A country isn’t just made by its lands, rivers, mountains, and deserts; the people it comprises of make it. What makes a country’s history rich is the people and their culture, how they choose to bring about change and thus framing history on the way.
Today, we are going to look closely at the land that began its journey 10,000 years ago, home of some of the deepest lochs in the world, ancient castles, endless fables and one of the greatest books in the world—Harry Potter.
When I think of Scotland, there is one portion of it that I am unable to overlook. Scotland is famous for its lochs—vast, seemingly endless stretches of water that comprise this country and give its landscape a unique touch. ‘Loch’ is of Irish and Scottish Gaelic origin, a word for ‘lake’. Scotland is the home of about 31,460 lochs, yes, you heard me right, as many as 31,460 lakes that include some of world’s largest, longest and deepest lochs.
Among these thousands of lochs in the country, there are primarily five largest freshwater lochs that have been called so after an extensive study of their area, volume, depth and length. There’s Loch Lomond, which is the largest loch in Scotland (in terms of area) covering 71 square kilometres, Loch Awe is the longest stretching for 41kms, and Loch Ness being the largest by volume at 7.45 cubic kilometres.
I am certain that almost all of you have heard of the ‘Loch Ness monster’, a giant, serpent-like creature that lurks in the depths of Loch Ness. Loch Ness is the second deepest loch in the country at 230m, after Loch Morar at 310m, and houses more water than all the lakes in Wales and England combined. In fact, this lake is so deep and narrow that it has never been known to freeze even in the harshest of winters!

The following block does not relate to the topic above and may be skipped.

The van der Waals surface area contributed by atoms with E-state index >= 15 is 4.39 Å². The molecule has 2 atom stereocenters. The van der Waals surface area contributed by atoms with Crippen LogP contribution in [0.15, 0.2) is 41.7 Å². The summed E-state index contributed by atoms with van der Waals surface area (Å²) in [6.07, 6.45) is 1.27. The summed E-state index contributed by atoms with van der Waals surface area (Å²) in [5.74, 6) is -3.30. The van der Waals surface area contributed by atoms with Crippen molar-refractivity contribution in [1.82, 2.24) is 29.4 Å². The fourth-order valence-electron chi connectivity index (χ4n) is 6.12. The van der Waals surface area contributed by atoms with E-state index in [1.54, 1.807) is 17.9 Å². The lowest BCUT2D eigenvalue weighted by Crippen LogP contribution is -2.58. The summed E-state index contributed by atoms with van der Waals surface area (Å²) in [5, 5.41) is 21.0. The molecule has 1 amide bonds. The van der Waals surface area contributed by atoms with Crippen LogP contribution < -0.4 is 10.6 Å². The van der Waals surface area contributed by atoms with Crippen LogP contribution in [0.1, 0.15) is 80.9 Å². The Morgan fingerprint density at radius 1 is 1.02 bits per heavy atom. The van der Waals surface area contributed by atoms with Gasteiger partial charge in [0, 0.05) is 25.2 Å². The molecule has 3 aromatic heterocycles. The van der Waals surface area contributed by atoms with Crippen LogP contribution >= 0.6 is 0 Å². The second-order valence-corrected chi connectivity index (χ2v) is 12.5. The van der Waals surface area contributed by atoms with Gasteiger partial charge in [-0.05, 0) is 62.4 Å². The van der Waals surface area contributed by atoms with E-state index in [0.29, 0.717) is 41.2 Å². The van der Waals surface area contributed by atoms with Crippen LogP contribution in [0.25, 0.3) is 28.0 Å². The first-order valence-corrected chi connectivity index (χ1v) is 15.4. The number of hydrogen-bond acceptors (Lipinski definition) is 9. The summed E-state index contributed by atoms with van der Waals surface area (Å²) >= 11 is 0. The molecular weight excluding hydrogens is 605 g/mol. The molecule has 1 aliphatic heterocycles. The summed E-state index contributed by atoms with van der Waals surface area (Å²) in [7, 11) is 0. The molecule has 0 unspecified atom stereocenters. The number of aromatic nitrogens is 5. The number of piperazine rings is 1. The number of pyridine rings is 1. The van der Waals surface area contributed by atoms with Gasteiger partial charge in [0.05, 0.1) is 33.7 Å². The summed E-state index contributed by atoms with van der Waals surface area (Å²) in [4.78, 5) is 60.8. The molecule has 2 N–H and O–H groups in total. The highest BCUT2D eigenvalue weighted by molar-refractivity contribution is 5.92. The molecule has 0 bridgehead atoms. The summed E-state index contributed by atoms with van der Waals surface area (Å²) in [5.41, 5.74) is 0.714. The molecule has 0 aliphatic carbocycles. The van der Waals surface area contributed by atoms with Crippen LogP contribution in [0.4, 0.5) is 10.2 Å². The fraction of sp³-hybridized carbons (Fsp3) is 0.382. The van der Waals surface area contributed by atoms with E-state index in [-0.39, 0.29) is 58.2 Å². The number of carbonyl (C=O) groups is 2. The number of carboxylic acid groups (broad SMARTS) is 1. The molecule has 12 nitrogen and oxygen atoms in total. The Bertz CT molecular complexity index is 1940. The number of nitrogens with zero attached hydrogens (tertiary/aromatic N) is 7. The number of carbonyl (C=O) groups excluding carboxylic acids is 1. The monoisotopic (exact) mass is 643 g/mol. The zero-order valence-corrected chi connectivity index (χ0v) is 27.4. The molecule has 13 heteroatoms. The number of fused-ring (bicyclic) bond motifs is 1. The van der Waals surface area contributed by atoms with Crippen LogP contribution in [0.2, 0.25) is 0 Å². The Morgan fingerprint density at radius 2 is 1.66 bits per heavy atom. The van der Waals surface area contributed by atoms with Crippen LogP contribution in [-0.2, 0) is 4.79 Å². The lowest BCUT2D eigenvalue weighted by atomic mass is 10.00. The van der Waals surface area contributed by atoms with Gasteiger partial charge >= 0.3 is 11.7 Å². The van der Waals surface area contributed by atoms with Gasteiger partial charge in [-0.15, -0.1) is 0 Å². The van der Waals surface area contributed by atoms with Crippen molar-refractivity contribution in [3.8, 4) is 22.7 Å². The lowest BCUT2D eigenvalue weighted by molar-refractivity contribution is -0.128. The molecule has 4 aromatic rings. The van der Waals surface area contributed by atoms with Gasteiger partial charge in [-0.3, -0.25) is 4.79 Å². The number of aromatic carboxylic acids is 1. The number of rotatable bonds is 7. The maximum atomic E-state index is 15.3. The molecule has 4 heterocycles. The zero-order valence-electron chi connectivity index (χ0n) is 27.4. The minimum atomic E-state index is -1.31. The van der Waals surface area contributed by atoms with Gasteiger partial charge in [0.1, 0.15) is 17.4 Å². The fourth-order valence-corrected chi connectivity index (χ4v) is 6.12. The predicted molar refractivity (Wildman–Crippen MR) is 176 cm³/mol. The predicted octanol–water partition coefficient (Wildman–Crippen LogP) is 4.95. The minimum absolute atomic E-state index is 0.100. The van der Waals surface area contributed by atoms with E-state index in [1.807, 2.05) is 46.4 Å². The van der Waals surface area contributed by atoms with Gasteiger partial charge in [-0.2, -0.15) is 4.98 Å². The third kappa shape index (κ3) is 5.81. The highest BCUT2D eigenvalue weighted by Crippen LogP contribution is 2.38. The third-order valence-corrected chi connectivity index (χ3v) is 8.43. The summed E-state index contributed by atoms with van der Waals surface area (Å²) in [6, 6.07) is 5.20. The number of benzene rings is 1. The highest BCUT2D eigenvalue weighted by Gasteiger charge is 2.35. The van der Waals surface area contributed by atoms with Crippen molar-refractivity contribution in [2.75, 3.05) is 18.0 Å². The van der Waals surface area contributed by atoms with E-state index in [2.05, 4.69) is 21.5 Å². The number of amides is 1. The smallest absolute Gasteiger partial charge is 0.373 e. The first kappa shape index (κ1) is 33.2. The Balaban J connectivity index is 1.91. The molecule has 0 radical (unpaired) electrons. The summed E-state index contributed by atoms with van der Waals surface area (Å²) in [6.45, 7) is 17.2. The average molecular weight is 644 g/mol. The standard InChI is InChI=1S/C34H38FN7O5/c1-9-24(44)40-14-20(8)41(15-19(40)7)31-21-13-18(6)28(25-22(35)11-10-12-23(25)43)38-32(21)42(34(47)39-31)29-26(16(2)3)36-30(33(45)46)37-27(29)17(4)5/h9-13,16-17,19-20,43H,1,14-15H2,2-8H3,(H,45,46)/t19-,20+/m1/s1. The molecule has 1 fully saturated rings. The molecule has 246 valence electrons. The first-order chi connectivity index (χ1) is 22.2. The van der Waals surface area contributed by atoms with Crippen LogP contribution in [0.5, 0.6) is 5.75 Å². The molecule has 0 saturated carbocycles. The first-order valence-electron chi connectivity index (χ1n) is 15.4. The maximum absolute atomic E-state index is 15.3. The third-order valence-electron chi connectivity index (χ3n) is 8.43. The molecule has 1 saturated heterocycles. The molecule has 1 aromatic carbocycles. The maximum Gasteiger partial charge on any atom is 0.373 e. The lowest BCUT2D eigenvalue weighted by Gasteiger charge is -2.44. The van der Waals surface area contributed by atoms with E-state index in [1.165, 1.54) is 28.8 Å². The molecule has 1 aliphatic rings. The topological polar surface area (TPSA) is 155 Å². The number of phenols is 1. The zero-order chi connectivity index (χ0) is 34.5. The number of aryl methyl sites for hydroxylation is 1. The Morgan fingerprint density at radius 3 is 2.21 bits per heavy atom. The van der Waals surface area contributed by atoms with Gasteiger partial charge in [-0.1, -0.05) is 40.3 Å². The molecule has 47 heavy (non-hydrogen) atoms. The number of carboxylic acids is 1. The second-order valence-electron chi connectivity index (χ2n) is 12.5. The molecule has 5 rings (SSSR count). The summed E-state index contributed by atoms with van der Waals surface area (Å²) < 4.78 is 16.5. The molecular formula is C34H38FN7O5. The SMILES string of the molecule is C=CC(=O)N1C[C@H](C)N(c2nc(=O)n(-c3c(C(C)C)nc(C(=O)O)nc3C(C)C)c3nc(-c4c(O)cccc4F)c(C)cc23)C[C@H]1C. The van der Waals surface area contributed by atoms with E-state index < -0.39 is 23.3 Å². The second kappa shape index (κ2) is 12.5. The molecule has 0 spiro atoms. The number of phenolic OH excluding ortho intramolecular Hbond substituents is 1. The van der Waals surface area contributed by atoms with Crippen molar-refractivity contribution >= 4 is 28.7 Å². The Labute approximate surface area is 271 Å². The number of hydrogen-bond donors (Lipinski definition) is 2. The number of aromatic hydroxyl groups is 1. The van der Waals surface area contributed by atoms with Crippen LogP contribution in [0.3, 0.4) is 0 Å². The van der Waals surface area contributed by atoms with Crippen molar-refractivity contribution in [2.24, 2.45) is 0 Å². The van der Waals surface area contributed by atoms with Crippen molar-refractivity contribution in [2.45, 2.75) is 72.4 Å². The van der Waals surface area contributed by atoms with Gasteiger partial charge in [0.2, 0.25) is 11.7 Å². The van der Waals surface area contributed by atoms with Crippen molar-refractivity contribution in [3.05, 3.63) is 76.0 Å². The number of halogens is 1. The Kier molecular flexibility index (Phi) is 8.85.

While a lot of people claim to have seen the Loch Ness Monster, many dismiss it as a fable. The creature was last ‘seen’ in 1933, and makes us wonder why no one has claimed seeing it for over 80 years. In fact, the fable goes back to 565 AD, when the creature was first rumoured to have been sighted! If nothing, the fabled creature makes Scotland a mysterious place and thousands of tourists from all over the world pour in here to get a glimpse of Nessie!
If you happen to visit Scotland and wish to see the country in its true form, you can take the ‘Three lochs way’. This adventurous route trails three lochs—Loch Lomond, Loch Gare and Loch Long. You start at the Loch Lomond National Park, crossing uplands to come by the Hill House, Helensburgh. You then take the route crossing the base for nuclear weapons and Faslane, via training areas of the military and reach Loch Long. The road from here takes you to Arrocharm before you head to Inveruglas and reach your final destination—Loch Lomond.
Many of you may not be aware that the Eilean Donan Castle, which happens to be one of the prominent castles of Scotland, located on a small tidal island about a kilometer from Dornie, is located on the meeting point of three lochs— Loch Long, Loch Duich and Loch Alsh. The castle attracts wide-eyed nature photographers and tourists worldwide because of its location and spectacular view of the lochs.
While Scotland houses thousands of lochs, there is an exception to it. Scotland has only one ‘lake’. It’s called the ‘Laich o Menteith’, literally translating to the ‘Lake of Menteith’ or the ‘low place of Menteith’. If you are visiting Scotland, make sure the one and only ‘lake’ is in your list along with the lochs!
The following images are the courtesy of Photographer Tomasz Szatewicz, www.landoflight.co.uk: